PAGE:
Should You Mind Your Own Business if You Suspect Someone is Being Abused?
So many interpersonal catastrophes that end in harm or tragedy are foreseeable. But not always to the people involved. Human beings whose modus operandi is to hurt other people signal it. They leave a field of red flags, but unfortunately, society trains us out of giving them the weight they deserve. That romantic partner who will eventually beat the tar out of his girlfriend or wife, or maybe even kill her, wasn’t being old-fashioned and sweet when he ordered her meals for her or showered her with gifts that anyone who’d taken the time to get to know her would know she had no interest in. He was being controlling. The “kindness” was the red flag. A certain kind of person is very good at convincing the people they are harming or intend to harm to trust them. Even after their targets get wise to the manipulation, they still can’t spot the gravity of the danger sometimes.
Some people have no limits. I think that’s hard for most of us to grasp. Empathy and compassion are what prevents most us from harming others. Especially with premeditation involved. Invigilation and fear of being caught, punished, and shamed is the only thing that’s stopping some people. Remove the threat of consequences, and they’ll do absolutely anything. It’s one of the reasons criminal justice is so difficult to get right. A teenager whose brain isn’t fully developed who violently assaults someone during a heated argument isn’t as dangerous as that man ordering food his girlfriend doesn’t like and sending her flowers she’s allergic to. Anger management and counseling can help the young man. The “nice guy” likely has a personality disorder.
It’s not my business.
I shouldn’t interfere.
These beliefs form part of the shield abusive people construct to protect themselves. It works, in part, because it’s true. Interfering may make the abuser escalate. Sea lioning in to make yourself the hero isn’t helpful. When abusers realize their true selves might be revealed, that’s when they’re the most dangerous. Also, absent visible bruises and a complaint from the victim, it can be difficult to be sure if someone is being physically abused. Things get even stickier if the abuse is purely emotional and psychological. How do you frame “I think they’re a mean phony” or “I don’t like the way he talks to her” or the always frustrating “Something is off about them” in a way that expresses any urgency? I think that’s the biggest challenge: communicating what is wrong, but more importantly why it’s wrong. Most people lack the context.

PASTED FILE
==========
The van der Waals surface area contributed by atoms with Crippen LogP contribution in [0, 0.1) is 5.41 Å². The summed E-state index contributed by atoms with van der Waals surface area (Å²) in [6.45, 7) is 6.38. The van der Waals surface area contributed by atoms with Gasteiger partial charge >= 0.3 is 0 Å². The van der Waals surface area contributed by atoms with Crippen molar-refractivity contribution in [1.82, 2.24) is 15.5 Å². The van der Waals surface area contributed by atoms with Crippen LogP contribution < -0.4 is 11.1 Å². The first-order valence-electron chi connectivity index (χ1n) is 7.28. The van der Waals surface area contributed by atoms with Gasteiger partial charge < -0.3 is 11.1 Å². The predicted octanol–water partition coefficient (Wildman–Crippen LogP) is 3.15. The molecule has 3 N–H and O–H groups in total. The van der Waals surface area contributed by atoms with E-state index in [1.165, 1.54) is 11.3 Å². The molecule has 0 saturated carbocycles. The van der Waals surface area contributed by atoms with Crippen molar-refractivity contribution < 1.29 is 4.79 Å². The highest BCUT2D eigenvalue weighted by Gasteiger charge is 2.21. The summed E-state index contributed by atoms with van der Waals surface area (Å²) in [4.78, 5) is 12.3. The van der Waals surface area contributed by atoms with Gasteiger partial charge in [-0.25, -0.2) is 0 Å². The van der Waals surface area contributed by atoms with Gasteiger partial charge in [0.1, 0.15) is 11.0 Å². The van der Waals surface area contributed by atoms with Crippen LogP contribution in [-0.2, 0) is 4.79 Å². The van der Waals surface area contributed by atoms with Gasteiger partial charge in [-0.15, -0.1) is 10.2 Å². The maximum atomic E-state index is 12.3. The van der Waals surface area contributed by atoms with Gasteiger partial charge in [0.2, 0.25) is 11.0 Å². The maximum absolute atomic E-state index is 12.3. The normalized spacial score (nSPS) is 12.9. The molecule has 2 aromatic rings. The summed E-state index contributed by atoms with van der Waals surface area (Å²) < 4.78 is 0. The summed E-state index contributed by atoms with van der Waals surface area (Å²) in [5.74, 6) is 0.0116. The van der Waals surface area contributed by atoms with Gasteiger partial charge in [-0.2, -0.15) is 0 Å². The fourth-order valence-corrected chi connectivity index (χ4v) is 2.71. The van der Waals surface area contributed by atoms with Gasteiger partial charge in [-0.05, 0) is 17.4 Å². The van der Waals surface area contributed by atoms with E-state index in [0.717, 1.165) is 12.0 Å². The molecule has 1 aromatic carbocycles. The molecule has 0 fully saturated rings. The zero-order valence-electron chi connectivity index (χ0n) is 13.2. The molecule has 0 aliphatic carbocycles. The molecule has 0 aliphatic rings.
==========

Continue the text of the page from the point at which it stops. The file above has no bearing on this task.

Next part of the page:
The longer I live, the more convinced I am that there needs to be mandatory instruction in schools on spotting and dealing with manipulative people and their tactics. We should teach children from a young age what personal boundaries are and why they should be respected. If we all had the language to discuss these matters with more precision, I think it would help a lot of people. It would also help to stop exerting pressure on people to develop and maintain relationships with people they’re viscerally uncomfortable around. People’s own intuition — that’s the biggest red flag that society collectively suppresses with outdated norms.
Should you mind your own business? That’s an important question. How should you go about not minding your own business? How do you talk responsibly about the other people’s business you’re not minding? These are even more important considerations when you’re trying to figure out how to help someone you think may be being abused. It’s often unclear how to proceed, and I’m not sure what the right answers are, but I think these are matters we all need to put more thought into. It’s nearly always best to do things quietly after research and learning about resources first, I think.